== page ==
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Abstract Detail



Biogeography

Wallace, Lisa [1], Mcglaughlin, Mitchell [2], Wheeler, Gregory [1], Bresowar, Gerald [3].

Phylogeography of Acmispon (Fabaceae) on the California Channel Islands.

Insular plant taxa show varied evolutionary patterns reflecting dispersal and allopatric divergence. In discrete archipelagos far from a mainland source, radiation from a single ancestor is commonly observed and speciation often follows in a stepping stone fashion from older to younger islands. Less is known about dispersal patterns in island systems that are closer to mainland systems and in islands that have complex geological histories. In this study, we used multiple genetic data sets to reconstruct patterns of seed dispersal and gene flow in Acmispon argophyllus and Acmispon dendroideus throughout the California Channel Islands. This archipelago is comprised of eight islands that vary in distance from the mainland, size, and geological history. Based on these factors, we hypothesized that dispersal/gene flow is primarily dictated by distance from a source. Taxa on islands close to the mainland are predicted to have dispersed from the mainland, whereas inter-island dispersal is expected for taxa on the most distant islands. We also predicted that dispersal between the northern and southern groups of islands is very limited and that populations on the northern islands would show little evidence of divergence given that they were connected during the Last Glacial Maximum. Populations of A. argophyllus on the northern islands are strongly divergent from conspecific southern island populations, but the same is not true of A. dendroideus. Additionally, A. dendroideus populations on the northern islands are genetically indistinguishable despite those on San Miguel considered to represent a unique variety. Patterns on the southern islands are more complex and reflect mainland-to-island dispersal as well as inter-island dispersal. On Santa Catalina and San Clemente, convarietal populations are often highly divergent, a finding that likely reflects a combination of multiple independent dispersal events and historical introgression from congeneric species. In summary, oceanic barriers between islands and topographic barriers on islands appear to have a strong influence on population genetic structure in both species. These results have implications for species conservation and provide a contrasting pattern of dispersal on a near island system that does not follow the traditional stepping stone model found on far island systems.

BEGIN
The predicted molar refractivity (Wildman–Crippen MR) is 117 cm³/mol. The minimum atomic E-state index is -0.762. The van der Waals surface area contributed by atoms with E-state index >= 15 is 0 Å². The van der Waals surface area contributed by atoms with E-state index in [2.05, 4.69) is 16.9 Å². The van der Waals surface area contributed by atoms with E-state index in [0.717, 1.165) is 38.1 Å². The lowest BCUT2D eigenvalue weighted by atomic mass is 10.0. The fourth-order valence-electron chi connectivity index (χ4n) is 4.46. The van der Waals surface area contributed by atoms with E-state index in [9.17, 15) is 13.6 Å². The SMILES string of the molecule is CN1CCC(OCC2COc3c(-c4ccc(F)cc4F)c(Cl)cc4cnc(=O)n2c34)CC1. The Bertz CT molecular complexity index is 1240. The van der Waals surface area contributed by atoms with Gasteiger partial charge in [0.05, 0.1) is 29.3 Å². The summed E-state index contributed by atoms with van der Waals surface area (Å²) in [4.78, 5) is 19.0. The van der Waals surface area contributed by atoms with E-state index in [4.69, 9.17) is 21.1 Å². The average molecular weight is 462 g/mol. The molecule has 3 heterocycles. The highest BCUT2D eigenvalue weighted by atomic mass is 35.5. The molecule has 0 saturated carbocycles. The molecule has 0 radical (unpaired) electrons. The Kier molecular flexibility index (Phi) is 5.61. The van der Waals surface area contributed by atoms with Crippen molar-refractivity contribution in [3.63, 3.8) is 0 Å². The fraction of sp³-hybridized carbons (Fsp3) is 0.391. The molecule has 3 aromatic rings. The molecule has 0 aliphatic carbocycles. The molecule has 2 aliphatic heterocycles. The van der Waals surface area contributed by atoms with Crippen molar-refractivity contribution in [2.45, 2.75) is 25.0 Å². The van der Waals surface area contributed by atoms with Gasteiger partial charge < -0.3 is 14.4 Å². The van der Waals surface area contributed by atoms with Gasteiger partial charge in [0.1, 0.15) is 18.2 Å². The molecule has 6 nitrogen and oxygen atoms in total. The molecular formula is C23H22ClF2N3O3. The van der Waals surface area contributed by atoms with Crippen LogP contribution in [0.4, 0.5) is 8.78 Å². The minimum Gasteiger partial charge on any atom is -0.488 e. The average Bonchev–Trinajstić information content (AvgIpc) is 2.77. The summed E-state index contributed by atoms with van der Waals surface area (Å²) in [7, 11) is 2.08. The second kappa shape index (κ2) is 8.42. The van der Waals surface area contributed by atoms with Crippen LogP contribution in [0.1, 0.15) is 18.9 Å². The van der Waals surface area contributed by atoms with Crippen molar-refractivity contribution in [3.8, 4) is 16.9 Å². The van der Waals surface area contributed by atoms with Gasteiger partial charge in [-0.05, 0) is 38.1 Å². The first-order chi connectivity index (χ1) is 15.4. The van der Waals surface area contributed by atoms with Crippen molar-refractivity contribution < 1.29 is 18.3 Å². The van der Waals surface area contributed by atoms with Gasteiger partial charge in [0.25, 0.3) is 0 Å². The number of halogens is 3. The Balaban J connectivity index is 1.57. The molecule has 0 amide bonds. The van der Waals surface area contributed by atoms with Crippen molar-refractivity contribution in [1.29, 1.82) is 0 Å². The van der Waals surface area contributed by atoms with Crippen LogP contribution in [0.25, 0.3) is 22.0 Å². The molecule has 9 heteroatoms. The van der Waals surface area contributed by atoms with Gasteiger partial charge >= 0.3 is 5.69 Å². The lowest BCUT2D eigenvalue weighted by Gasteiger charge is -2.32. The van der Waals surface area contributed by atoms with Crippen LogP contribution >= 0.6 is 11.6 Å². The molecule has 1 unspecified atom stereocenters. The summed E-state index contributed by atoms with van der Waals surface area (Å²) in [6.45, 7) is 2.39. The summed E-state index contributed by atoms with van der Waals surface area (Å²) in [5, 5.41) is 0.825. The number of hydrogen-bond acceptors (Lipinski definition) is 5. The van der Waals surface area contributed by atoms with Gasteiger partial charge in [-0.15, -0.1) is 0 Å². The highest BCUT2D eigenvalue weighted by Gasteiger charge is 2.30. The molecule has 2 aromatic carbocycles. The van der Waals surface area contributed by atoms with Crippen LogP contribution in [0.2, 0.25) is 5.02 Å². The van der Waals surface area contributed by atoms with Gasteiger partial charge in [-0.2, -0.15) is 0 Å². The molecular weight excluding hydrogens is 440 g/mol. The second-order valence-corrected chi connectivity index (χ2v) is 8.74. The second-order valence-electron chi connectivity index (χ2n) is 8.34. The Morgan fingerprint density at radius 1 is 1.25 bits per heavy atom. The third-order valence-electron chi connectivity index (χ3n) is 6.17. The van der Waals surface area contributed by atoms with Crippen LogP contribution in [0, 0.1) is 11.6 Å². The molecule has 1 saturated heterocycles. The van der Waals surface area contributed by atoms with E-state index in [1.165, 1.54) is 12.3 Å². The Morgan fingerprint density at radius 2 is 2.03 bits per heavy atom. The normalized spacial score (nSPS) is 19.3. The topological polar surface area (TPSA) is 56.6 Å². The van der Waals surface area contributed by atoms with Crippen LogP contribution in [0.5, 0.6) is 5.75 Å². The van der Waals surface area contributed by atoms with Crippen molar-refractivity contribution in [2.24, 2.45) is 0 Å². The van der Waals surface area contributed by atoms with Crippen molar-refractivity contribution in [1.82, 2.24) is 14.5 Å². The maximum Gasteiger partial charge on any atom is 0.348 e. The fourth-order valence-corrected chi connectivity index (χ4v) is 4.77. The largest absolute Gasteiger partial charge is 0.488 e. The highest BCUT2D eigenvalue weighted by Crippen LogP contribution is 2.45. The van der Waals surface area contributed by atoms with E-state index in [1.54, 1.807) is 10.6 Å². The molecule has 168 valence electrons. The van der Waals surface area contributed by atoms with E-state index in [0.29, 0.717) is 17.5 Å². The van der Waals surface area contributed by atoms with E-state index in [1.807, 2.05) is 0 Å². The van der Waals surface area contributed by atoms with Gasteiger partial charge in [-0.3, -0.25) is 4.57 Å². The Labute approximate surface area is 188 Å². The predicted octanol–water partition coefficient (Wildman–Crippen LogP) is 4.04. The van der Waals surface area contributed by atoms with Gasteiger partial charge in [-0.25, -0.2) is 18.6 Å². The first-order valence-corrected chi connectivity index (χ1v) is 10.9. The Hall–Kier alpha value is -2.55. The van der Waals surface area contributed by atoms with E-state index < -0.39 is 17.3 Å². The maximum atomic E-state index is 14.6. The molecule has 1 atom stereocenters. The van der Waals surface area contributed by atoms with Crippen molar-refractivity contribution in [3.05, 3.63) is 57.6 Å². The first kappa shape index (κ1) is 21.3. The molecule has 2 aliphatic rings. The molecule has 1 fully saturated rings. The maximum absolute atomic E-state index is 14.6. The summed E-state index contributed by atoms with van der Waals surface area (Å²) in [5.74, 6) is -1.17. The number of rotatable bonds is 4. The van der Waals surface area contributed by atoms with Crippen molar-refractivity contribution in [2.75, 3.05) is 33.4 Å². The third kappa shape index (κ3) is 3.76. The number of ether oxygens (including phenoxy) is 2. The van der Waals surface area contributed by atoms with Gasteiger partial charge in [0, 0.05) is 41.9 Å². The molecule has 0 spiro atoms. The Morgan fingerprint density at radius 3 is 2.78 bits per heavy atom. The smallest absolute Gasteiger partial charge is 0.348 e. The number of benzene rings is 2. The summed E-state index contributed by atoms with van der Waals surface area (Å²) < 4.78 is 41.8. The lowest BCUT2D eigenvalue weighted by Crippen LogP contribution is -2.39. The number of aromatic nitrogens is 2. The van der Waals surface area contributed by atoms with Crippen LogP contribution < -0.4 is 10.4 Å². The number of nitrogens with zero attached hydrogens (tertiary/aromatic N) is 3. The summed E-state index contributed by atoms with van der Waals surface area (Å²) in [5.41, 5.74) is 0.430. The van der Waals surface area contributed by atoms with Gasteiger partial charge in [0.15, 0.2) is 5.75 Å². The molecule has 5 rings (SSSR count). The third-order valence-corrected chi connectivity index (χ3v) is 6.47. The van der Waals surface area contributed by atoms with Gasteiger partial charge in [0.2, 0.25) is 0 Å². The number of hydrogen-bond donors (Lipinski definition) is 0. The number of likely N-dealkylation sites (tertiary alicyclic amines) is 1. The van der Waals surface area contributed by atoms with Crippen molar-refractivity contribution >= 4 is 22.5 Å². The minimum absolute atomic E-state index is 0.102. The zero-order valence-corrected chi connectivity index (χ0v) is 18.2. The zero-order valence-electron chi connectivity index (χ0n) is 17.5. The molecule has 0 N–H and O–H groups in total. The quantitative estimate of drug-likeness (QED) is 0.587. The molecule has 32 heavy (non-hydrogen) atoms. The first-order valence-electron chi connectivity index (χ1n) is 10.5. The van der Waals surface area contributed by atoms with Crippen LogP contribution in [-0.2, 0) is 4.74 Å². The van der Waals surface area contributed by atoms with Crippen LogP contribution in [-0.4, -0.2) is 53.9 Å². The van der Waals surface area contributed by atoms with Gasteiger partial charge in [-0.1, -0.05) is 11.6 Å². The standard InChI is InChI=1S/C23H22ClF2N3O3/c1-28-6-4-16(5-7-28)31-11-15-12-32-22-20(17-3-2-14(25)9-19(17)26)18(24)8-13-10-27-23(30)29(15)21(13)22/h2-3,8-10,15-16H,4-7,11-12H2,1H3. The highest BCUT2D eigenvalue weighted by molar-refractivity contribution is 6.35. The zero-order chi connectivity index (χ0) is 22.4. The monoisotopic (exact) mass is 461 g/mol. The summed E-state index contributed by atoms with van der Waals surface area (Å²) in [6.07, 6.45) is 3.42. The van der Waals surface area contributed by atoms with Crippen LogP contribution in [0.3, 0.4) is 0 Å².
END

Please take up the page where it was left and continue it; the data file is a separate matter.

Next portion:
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1 - Mississippi State University, PO Box GY, Mississippi State, MS, 39762, USA
2 - University of Northern Colorado, 501 20th St, Box 92, Greeley, CO, 80639, USA
3 - University of Northern Colorado, 501 20th Street, Greeley, CO, 80639, USA

Keywords:
Phylogeography
Island Evolution
genetic diversity.

Presentation Type: Oral Paper:Papers for Topics
Session: 50
Location: Magnolia/Riverside Hilton
Date: Wednesday, July 31st, 2013
Time: 2:00 PM
Number: 50003
Abstract ID:756
Candidate for Awards:None


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